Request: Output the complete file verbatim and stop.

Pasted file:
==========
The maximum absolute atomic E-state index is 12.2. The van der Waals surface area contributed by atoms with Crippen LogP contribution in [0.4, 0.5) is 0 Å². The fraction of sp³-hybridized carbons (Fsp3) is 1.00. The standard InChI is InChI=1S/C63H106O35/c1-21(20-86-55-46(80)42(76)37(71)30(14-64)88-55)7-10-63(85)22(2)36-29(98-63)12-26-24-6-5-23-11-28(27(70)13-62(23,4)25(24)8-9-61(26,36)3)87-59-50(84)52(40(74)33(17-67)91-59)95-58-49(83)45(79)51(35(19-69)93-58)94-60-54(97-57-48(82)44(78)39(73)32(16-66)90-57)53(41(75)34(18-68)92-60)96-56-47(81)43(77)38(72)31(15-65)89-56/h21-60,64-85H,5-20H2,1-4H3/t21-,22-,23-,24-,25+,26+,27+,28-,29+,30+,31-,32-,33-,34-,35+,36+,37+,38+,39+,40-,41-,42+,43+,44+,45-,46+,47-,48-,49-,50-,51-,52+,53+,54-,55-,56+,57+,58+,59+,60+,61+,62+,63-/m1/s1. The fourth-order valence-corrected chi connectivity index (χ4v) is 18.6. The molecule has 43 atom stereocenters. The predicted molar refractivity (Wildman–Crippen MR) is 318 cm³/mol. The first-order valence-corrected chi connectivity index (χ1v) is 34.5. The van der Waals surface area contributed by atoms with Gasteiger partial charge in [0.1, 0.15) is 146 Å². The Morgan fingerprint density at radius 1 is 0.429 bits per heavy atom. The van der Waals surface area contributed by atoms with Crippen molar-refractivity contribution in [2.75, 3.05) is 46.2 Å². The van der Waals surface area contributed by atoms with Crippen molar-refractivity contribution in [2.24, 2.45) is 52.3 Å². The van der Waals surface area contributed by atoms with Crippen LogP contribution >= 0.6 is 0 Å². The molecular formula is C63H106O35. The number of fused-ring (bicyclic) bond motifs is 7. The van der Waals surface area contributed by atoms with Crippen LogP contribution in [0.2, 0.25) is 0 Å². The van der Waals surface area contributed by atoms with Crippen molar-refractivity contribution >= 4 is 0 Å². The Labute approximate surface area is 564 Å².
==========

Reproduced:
The maximum absolute atomic E-state index is 12.2. The van der Waals surface area contributed by atoms with Crippen LogP contribution in [0.4, 0.5) is 0 Å². The fraction of sp³-hybridized carbons (Fsp3) is 1.00. The standard InChI is InChI=1S/C63H106O35/c1-21(20-86-55-46(80)42(76)37(71)30(14-64)88-55)7-10-63(85)22(2)36-29(98-63)12-26-24-6-5-23-11-28(27(70)13-62(23,4)25(24)8-9-61(26,36)3)87-59-50(84)52(40(74)33(17-67)91-59)95-58-49(83)45(79)51(35(19-69)93-58)94-60-54(97-57-48(82)44(78)39(73)32(16-66)90-57)53(41(75)34(18-68)92-60)96-56-47(81)43(77)38(72)31(15-65)89-56/h21-60,64-85H,5-20H2,1-4H3/t21-,22-,23-,24-,25+,26+,27+,28-,29+,30+,31-,32-,33-,34-,35+,36+,37+,38+,39+,40-,41-,42+,43+,44+,45-,46+,47-,48-,49-,50-,51-,52+,53+,54-,55-,56+,57+,58+,59+,60+,61+,62+,63-/m1/s1. The fourth-order valence-corrected chi connectivity index (χ4v) is 18.6. The molecule has 43 atom stereocenters. The predicted molar refractivity (Wildman–Crippen MR) is 318 cm³/mol. The first-order valence-corrected chi connectivity index (χ1v) is 34.5. The van der Waals surface area contributed by atoms with Gasteiger partial charge in [0.1, 0.15) is 146 Å². The Morgan fingerprint density at radius 1 is 0.429 bits per heavy atom. The van der Waals surface area contributed by atoms with Crippen molar-refractivity contribution in [2.75, 3.05) is 46.2 Å². The van der Waals surface area contributed by atoms with Crippen molar-refractivity contribution in [2.24, 2.45) is 52.3 Å². The van der Waals surface area contributed by atoms with Crippen LogP contribution >= 0.6 is 0 Å². The molecular formula is C63H106O35. The number of fused-ring (bicyclic) bond motifs is 7. The van der Waals surface area contributed by atoms with Crippen LogP contribution in [0.2, 0.25) is 0 Å². The van der Waals surface area contributed by atoms with Crippen molar-refractivity contribution >= 4 is 0 Å². The Labute approximate surface area is 564 Å².